Historically, Carnoustie is a beast. A punch in the mouth compared to the other stops on The Open dance card. If the likes of the Old Course and Muirfield are the fair ladies of the rotation, the Angus Coast brute would be the unfriendly bouncer.

As personas go, Carnoustie wears its reputation well, but the 147th edition of the game’s oldest championship has taken on a new look this week. It’s not so much the softer side of Carnoustie as it is a testament to the set up philosophy of the R&A.

Unlike its sister association in the United States, the R&A allows Mother Nature to decide what kind of test a championship will present and this Open is shaping up to be something far different than what the golf world is accustomed.

Instead of the thick, lush rough that ringed the fairways in 1999 and 2007, the last two stops at the par-71 layout, this year has a dust bowl feel to it. The stories have already become legend: Padraig Harrington hit a 457-yard drive on the 18th hole during a practice round that bounced and bounded into Barry Burn and on Monday Tiger Woods slashed a 333-yard 3-iron down the same power alley.

“It’s so fast. It’s nothing like ’99 – that was like a jungle. It was wet, rough was up, there was wind. In 2007, it was cold and green,” said Ernie Els, who has played two championships at Carnoustie. “But this is very, very dry. Very different.”


Full-field tee times from the 147th Open Championship

Full coverage of the 147th Open Championship


Anywhere else these divergent conditions would simply be the nature of the game’s most hands-off major, but at Carnoustie it’s created an information vacuum and wild uncertainty.

Within a 48-hour window, two of the championship’s easy favorites offered diametrically contrasting philosophies on how they might play Carnoustie.

“There's eight or nine drivers we hit. Depending on the wind direction, we could hit more,” said Brooks Koepka, who won his second consecutive U.S. Open last month. “It's so burnt out, where there's a lot of opportunity where the rough's not quite as thick as I expected it to be.”

That was in contrast to how Jordan Spieth, this week’s defending champion, was thinking he would play the course.

“I talked to [caddie Michael Greller] a little bit about what he thinks, and he said, ‘You might hit a lot of 5-irons off the tee, you might wear out 5- and 4-irons off the tee instead of hitting 3- or 2-irons like you're used to,’” Spieth said.

Unlike previous championships that were played at Carnoustie, which were won by the player best prepared to take a punch, this one might come down to which strategy, controlled and calculated or bold and brash, works best.

In theory, the bombers seem to be on to something, primarily as a result of the dry conditions that have produced uncharacteristically thin and playable rough. The alternative is weaving irons in between the countless bunkers that pepper each fairway, which on links courses are widely considered true hazards compared to what players face at other major venues.

“I would definitely say it is a bomber’s course,” said Gary Woodland, who counts himself among the long-hitting set. “A lot of the bunkers here are 285, 290 [yards] to cover, for us that’s nothing. You can take them out of play, which normally isn’t the case because it’s windy and rainy over here.”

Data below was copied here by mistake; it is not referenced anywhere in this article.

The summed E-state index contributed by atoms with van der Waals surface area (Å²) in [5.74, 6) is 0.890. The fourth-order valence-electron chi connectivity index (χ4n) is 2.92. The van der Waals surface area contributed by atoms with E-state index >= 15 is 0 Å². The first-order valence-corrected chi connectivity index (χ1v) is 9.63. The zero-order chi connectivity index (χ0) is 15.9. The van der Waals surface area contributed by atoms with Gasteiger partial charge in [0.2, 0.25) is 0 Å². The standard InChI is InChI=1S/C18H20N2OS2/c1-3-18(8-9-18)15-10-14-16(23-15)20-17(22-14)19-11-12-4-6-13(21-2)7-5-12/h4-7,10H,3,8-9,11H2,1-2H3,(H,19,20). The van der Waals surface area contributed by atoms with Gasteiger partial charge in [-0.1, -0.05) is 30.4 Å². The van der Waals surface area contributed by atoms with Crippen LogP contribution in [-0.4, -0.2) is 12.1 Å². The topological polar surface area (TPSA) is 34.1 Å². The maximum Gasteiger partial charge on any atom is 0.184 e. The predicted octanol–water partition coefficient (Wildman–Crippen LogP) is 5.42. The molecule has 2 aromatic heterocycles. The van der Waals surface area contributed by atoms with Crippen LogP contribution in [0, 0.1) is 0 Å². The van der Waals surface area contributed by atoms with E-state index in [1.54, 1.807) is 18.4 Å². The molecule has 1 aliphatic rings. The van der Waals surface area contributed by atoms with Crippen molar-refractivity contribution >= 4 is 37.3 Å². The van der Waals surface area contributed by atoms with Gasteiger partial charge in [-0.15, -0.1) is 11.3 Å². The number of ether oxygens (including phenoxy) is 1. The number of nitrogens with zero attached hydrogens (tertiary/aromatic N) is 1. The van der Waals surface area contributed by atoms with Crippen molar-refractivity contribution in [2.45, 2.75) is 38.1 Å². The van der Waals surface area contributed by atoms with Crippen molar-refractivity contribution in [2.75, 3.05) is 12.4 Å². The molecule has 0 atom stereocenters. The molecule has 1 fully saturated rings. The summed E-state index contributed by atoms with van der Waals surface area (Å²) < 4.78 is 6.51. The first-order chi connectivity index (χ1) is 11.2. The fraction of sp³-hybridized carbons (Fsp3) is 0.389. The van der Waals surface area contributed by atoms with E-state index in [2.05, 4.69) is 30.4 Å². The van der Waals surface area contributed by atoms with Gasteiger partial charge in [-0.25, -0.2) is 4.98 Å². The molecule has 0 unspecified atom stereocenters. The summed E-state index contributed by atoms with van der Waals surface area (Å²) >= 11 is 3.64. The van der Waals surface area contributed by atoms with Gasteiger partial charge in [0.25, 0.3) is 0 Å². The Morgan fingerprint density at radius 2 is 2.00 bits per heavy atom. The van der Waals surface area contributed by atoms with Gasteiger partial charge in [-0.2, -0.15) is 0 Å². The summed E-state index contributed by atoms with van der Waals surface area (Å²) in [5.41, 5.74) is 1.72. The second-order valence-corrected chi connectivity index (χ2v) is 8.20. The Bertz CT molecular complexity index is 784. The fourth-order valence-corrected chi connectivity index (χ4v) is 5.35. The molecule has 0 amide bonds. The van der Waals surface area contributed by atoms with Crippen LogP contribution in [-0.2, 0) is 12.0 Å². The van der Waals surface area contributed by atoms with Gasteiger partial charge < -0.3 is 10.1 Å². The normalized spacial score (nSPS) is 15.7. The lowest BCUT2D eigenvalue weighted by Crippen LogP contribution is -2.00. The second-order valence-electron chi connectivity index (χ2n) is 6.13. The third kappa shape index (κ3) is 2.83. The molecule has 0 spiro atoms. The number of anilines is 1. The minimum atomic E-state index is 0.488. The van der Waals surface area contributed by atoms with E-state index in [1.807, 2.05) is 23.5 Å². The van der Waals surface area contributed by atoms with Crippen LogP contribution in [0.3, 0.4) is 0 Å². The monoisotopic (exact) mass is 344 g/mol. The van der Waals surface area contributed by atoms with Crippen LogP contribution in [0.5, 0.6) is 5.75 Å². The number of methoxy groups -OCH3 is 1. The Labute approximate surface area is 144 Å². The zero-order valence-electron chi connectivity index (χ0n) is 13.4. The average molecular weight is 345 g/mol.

That line of thinking leads to a rather narrow list of potential contenders, from betting favorite Dustin Johnson to Rory McIlroy and Koepka. But that logic ignores the inherent unpredictability of The Open, where countless contenders have been undercut by the rub of a bad draw and the always-present danger of inclement weather.

Although this week’s forecast calls for continued dry weather, winds are currently forecast to reach 25 mph on Sunday which could upend game plans, regardless of how aggressive or conservative one intended to play the course.

Despite conventional thinking and the realities of a modern game that is being dominated more and more by long hitters, there are compelling arguments for the other side of the bash-or-bunt debate.

One needs to look no further than Woods’ record on similarly dusty tracks as an example of how a conservative approach can produce championship results. In 2006 at Royal Liverpool, Woods, who is playing his first Open since 2015, famously hit just one driver all week on his way to victory, and he was just as effective in 2000 at St. Andrews when the Old Course also played to a bouncy brown.

“It could be that way,” Woods said when asked to compare ’06 at Hoylake to this week. “Either case, I'm not going to hit that many long clubs off the tees.”

Adding to that uncertainty is Carnoustie’s track record in producing late drama on Sunday. This is, after all, the same slice of coast where Jean Van de Velde stepped to the 18th tee box with a three-stroke lead in 1999 only to slash his way to a closing triple-bogey 7 and the game’s most memorable, or regrettable, runner-up showing.

In ’07, the heartbreak went extra frames for Sergio Garcia, who appeared poised to win his first major championship before he bogeyed the last hole and lost a playoff to Harrington.

Even this week’s baked-out conditions can’t mitigate the importance and challenge of what many consider the most difficult Grand Slam finish; but the yellow hue has certainly created an added degree of uncertainty to an already unpredictable championship.